At one point there was a total lack of wind and an oracle told Agamemnon to sacrifice Iphigenia to the gods – the wind would then return. He agreed to do so. The child was saved by Artemis, the goddess of the hunt, but Clytemnestra was not very happy about this.
Ten years later, Agamemnon died at the hands of Clytemnestra – in revenge for him having been willing to sacrifice her child.
The second act
Thirty years after the characters’ first meeting, the playwright, Garth, is back in the same backyard. This time the journey takes place in his imagination. Again Lenny and Rosalyn appear. Both are dead already, but they still live on in Garth's head.
Garth suffers great feelings of guilt. He realises that he was wrong to stop Lenny's desire to make a sacrifice to the mother-bird. Garth also feels guilty that has he never completed the Greek tragedy which he has promised Rosalyn.
Inter texts and Extra textual references
Three of us bought tickets for opening night. I did, so too did my old friend Awie, and Georg, a Swiss pharmacologist who is in South Africa for a few days to do research.
Georg had seen a Fugard drama before and he was keen to do so again. He is extremely intelligent and well read, but many of the historical references caught him off guard.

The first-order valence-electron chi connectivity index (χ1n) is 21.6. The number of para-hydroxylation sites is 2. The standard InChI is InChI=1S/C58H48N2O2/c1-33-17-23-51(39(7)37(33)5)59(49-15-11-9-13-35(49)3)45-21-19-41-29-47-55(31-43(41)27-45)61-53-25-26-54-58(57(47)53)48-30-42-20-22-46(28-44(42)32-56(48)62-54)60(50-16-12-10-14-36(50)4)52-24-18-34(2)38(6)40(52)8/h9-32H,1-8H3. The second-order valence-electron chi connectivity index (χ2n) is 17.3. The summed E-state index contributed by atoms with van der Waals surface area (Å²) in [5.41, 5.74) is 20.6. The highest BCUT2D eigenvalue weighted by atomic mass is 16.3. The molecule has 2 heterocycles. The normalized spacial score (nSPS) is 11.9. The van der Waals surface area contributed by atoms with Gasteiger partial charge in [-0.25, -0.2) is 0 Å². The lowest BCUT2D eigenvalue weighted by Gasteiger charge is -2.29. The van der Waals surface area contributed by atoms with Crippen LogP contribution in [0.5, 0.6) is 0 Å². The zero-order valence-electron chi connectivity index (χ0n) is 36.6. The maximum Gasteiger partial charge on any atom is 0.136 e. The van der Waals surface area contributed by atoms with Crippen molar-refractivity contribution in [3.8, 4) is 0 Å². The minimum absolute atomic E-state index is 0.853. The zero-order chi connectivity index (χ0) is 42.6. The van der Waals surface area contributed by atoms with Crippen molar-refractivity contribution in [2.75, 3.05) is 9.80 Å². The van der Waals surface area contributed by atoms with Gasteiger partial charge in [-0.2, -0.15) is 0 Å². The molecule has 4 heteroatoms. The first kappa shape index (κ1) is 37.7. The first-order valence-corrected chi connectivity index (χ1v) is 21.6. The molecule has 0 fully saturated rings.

The piece is not an "anti-apartheid drama", rather it is a Greek tragedy set in South Africa. Think of Aristophanes’ famous drama The Birds. For the Greeks birds were the embodiment of new, young gods. Lenny's sacrifice, which he never brought, was therefore a missed sacrifice to the gods.
These references to other famous dramas make The Bird Watchers a text that will easily work in any other country, yet it is truly South African. Like Georg, the overseas audiences will follow the Greek inter texts, but they may not realise how important the local references are; I only needed to give Georg a few pointers, though, that was enough to set him on the right track.
The Bird Watchers is not an easy piece, but it is worth seeing – especially for the excellent acting.
Sean Taylor in the role of Garth (disguised as Fugard) had a most difficult task. Fugard is well known and just after Taylor, as Garth, took a bow, the real Athol Fugard came on stage.
What's more, in the first act Garth is pretty drunk (Fugard had an alcohol problem in his young days). In the last act, Garth is thirty years older. The other characters do not mature – they play themselves as they have been then.
It was wonderful to see the contrast.
Dorothy Ann Gould, in the role of the actress (who is intentionally dramatic) played very well – and did a very solid monologue as Clytemnestra.
But it was Guy de Lancey who most impressed me. He hardly played. He was quiet, almost unobtrusively so. Film fans often say Clint Eastwood is such a great actor because of he does so little. Go and see de Lancey's understated performance. It was impressive.
Of course one should go see Fugard.
Afterwards, when Fugard gave us an audience, the point was made that he is now allowed to work more "in shades of grey", since the stark black and white days of apartheid are over. This piece tells us a lot about the grey shadows in Fugard's internal race against the demons that compel him to keep writing.
Go and enjoy.
The technical team
The lighting was designed by Mannie Manim, an old friend of Barney Simon from the days of the Market Theatre. The costumes were done by Saul Radomsky and sound was by James Webb. Jaco Nothnagel was the production manager and Queenie Jacob stage manager.
Gepubliseer: Mei 2011
© Catharina Loader 2001